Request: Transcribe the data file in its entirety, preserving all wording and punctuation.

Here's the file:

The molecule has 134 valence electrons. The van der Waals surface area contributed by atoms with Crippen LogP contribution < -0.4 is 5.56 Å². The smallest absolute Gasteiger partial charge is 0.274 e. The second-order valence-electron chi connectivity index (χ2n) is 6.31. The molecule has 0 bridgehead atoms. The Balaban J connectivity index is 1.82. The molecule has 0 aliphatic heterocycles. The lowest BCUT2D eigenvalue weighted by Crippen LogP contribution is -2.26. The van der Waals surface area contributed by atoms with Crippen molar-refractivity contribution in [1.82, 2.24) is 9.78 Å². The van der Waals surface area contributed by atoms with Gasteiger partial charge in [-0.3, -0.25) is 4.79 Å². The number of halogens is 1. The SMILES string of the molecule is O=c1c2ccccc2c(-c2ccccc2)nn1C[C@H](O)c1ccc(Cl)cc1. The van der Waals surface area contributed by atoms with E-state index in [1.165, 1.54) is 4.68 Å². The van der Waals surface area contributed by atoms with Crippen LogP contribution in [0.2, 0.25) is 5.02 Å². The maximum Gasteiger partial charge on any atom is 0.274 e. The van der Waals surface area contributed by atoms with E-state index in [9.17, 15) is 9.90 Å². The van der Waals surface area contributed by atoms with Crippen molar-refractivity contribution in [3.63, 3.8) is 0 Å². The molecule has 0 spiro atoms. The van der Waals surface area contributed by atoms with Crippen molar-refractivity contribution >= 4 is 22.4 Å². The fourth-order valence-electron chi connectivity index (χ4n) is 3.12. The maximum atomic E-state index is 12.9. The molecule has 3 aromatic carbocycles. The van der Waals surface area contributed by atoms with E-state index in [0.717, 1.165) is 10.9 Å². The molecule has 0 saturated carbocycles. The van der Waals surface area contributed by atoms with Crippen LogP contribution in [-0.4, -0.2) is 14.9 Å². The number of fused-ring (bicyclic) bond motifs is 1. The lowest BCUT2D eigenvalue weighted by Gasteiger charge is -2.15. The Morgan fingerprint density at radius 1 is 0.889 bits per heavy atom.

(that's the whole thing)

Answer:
The molecule has 134 valence electrons. The van der Waals surface area contributed by atoms with Crippen LogP contribution < -0.4 is 5.56 Å². The smallest absolute Gasteiger partial charge is 0.274 e. The second-order valence-electron chi connectivity index (χ2n) is 6.31. The molecule has 0 bridgehead atoms. The Balaban J connectivity index is 1.82. The molecule has 0 aliphatic heterocycles. The lowest BCUT2D eigenvalue weighted by Crippen LogP contribution is -2.26. The van der Waals surface area contributed by atoms with Crippen molar-refractivity contribution in [1.82, 2.24) is 9.78 Å². The van der Waals surface area contributed by atoms with Gasteiger partial charge in [-0.3, -0.25) is 4.79 Å². The number of halogens is 1. The SMILES string of the molecule is O=c1c2ccccc2c(-c2ccccc2)nn1C[C@H](O)c1ccc(Cl)cc1. The van der Waals surface area contributed by atoms with E-state index in [1.165, 1.54) is 4.68 Å². The van der Waals surface area contributed by atoms with Crippen LogP contribution in [0.2, 0.25) is 5.02 Å². The maximum Gasteiger partial charge on any atom is 0.274 e. The van der Waals surface area contributed by atoms with E-state index in [9.17, 15) is 9.90 Å². The van der Waals surface area contributed by atoms with Crippen molar-refractivity contribution in [3.63, 3.8) is 0 Å². The molecule has 0 spiro atoms. The van der Waals surface area contributed by atoms with Crippen molar-refractivity contribution >= 4 is 22.4 Å². The fourth-order valence-electron chi connectivity index (χ4n) is 3.12. The maximum atomic E-state index is 12.9. The molecule has 3 aromatic carbocycles. The van der Waals surface area contributed by atoms with E-state index in [0.717, 1.165) is 10.9 Å². The molecule has 0 saturated carbocycles. The van der Waals surface area contributed by atoms with Crippen LogP contribution in [-0.4, -0.2) is 14.9 Å². The number of fused-ring (bicyclic) bond motifs is 1. The lowest BCUT2D eigenvalue weighted by Gasteiger charge is -2.15. The Morgan fingerprint density at radius 1 is 0.889 bits per heavy atom.